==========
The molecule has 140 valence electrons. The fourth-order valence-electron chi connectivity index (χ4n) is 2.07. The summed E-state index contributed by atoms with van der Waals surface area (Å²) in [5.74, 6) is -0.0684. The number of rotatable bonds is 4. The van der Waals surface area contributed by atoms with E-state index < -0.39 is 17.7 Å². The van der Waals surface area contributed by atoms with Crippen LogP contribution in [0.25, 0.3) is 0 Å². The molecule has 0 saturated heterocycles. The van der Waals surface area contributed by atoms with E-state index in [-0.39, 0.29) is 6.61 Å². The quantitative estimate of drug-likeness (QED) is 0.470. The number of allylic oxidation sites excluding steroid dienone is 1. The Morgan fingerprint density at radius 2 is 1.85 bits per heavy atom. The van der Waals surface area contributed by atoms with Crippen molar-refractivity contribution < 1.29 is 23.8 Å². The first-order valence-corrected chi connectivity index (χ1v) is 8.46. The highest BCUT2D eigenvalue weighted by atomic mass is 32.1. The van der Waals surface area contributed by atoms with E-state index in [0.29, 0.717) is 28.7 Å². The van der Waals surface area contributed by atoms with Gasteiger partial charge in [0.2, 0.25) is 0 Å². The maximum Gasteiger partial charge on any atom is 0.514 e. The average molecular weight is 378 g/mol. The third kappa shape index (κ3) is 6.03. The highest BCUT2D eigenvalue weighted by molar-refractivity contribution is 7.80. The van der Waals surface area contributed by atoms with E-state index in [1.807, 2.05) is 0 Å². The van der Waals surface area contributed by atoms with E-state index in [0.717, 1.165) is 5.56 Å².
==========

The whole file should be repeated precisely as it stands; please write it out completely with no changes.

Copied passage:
The molecule has 140 valence electrons. The fourth-order valence-electron chi connectivity index (χ4n) is 2.07. The summed E-state index contributed by atoms with van der Waals surface area (Å²) in [5.74, 6) is -0.0684. The number of rotatable bonds is 4. The van der Waals surface area contributed by atoms with E-state index < -0.39 is 17.7 Å². The van der Waals surface area contributed by atoms with Crippen LogP contribution in [0.25, 0.3) is 0 Å². The molecule has 0 saturated heterocycles. The van der Waals surface area contributed by atoms with E-state index in [-0.39, 0.29) is 6.61 Å². The quantitative estimate of drug-likeness (QED) is 0.470. The number of allylic oxidation sites excluding steroid dienone is 1. The Morgan fingerprint density at radius 2 is 1.85 bits per heavy atom. The van der Waals surface area contributed by atoms with Crippen molar-refractivity contribution < 1.29 is 23.8 Å². The first-order valence-corrected chi connectivity index (χ1v) is 8.46. The highest BCUT2D eigenvalue weighted by atomic mass is 32.1. The van der Waals surface area contributed by atoms with E-state index in [0.29, 0.717) is 28.7 Å². The van der Waals surface area contributed by atoms with Gasteiger partial charge in [0.2, 0.25) is 0 Å². The maximum Gasteiger partial charge on any atom is 0.514 e. The average molecular weight is 378 g/mol. The third kappa shape index (κ3) is 6.03. The highest BCUT2D eigenvalue weighted by molar-refractivity contribution is 7.80. The van der Waals surface area contributed by atoms with E-state index in [1.807, 2.05) is 0 Å². The van der Waals surface area contributed by atoms with E-state index in [0.717, 1.165) is 5.56 Å².